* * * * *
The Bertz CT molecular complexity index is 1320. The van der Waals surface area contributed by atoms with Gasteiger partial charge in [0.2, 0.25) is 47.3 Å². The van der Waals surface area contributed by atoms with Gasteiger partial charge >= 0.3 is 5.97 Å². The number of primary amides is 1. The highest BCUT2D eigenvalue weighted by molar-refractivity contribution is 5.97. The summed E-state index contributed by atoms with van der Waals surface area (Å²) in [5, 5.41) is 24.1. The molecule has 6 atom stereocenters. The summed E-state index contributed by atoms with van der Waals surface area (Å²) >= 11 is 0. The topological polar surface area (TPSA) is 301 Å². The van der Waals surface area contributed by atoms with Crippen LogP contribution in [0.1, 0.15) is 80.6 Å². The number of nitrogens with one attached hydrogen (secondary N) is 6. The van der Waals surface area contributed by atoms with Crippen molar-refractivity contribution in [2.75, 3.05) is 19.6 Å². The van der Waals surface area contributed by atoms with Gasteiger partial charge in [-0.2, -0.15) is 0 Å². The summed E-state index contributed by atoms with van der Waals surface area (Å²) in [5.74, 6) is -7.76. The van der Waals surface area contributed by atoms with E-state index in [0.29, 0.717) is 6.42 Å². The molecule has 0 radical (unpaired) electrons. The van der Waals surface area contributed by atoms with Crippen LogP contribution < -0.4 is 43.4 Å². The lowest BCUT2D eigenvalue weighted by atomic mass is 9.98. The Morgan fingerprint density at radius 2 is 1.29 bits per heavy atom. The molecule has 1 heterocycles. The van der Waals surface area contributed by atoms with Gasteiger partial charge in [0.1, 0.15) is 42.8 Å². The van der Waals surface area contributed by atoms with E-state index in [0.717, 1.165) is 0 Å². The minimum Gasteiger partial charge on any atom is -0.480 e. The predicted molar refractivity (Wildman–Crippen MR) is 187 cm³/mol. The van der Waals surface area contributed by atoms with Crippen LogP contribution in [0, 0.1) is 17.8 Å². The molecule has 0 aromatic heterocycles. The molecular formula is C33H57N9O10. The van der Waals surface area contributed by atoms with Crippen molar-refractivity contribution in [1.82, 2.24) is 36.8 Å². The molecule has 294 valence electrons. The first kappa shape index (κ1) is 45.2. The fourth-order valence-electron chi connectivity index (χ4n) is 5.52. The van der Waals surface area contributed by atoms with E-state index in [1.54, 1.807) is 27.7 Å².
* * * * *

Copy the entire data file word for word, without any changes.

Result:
The Bertz CT molecular complexity index is 1320. The van der Waals surface area contributed by atoms with Gasteiger partial charge in [0.2, 0.25) is 47.3 Å². The van der Waals surface area contributed by atoms with Gasteiger partial charge >= 0.3 is 5.97 Å². The number of primary amides is 1. The highest BCUT2D eigenvalue weighted by molar-refractivity contribution is 5.97. The summed E-state index contributed by atoms with van der Waals surface area (Å²) in [5, 5.41) is 24.1. The molecule has 6 atom stereocenters. The summed E-state index contributed by atoms with van der Waals surface area (Å²) >= 11 is 0. The topological polar surface area (TPSA) is 301 Å². The van der Waals surface area contributed by atoms with Crippen LogP contribution in [0.1, 0.15) is 80.6 Å². The number of nitrogens with one attached hydrogen (secondary N) is 6. The van der Waals surface area contributed by atoms with Crippen molar-refractivity contribution in [2.75, 3.05) is 19.6 Å². The van der Waals surface area contributed by atoms with Gasteiger partial charge in [-0.2, -0.15) is 0 Å². The summed E-state index contributed by atoms with van der Waals surface area (Å²) in [5.74, 6) is -7.76. The van der Waals surface area contributed by atoms with E-state index in [0.29, 0.717) is 6.42 Å². The molecule has 0 radical (unpaired) electrons. The van der Waals surface area contributed by atoms with Crippen LogP contribution < -0.4 is 43.4 Å². The lowest BCUT2D eigenvalue weighted by atomic mass is 9.98. The Morgan fingerprint density at radius 2 is 1.29 bits per heavy atom. The molecule has 1 heterocycles. The van der Waals surface area contributed by atoms with Gasteiger partial charge in [0.1, 0.15) is 42.8 Å². The van der Waals surface area contributed by atoms with E-state index in [0.717, 1.165) is 0 Å². The minimum Gasteiger partial charge on any atom is -0.480 e. The predicted molar refractivity (Wildman–Crippen MR) is 187 cm³/mol. The van der Waals surface area contributed by atoms with Crippen LogP contribution in [0, 0.1) is 17.8 Å². The molecule has 0 aromatic heterocycles. The molecular formula is C33H57N9O10. The van der Waals surface area contributed by atoms with Crippen molar-refractivity contribution in [1.82, 2.24) is 36.8 Å². The molecule has 294 valence electrons. The first kappa shape index (κ1) is 45.2. The fourth-order valence-electron chi connectivity index (χ4n) is 5.52. The van der Waals surface area contributed by atoms with E-state index in [1.54, 1.807) is 27.7 Å².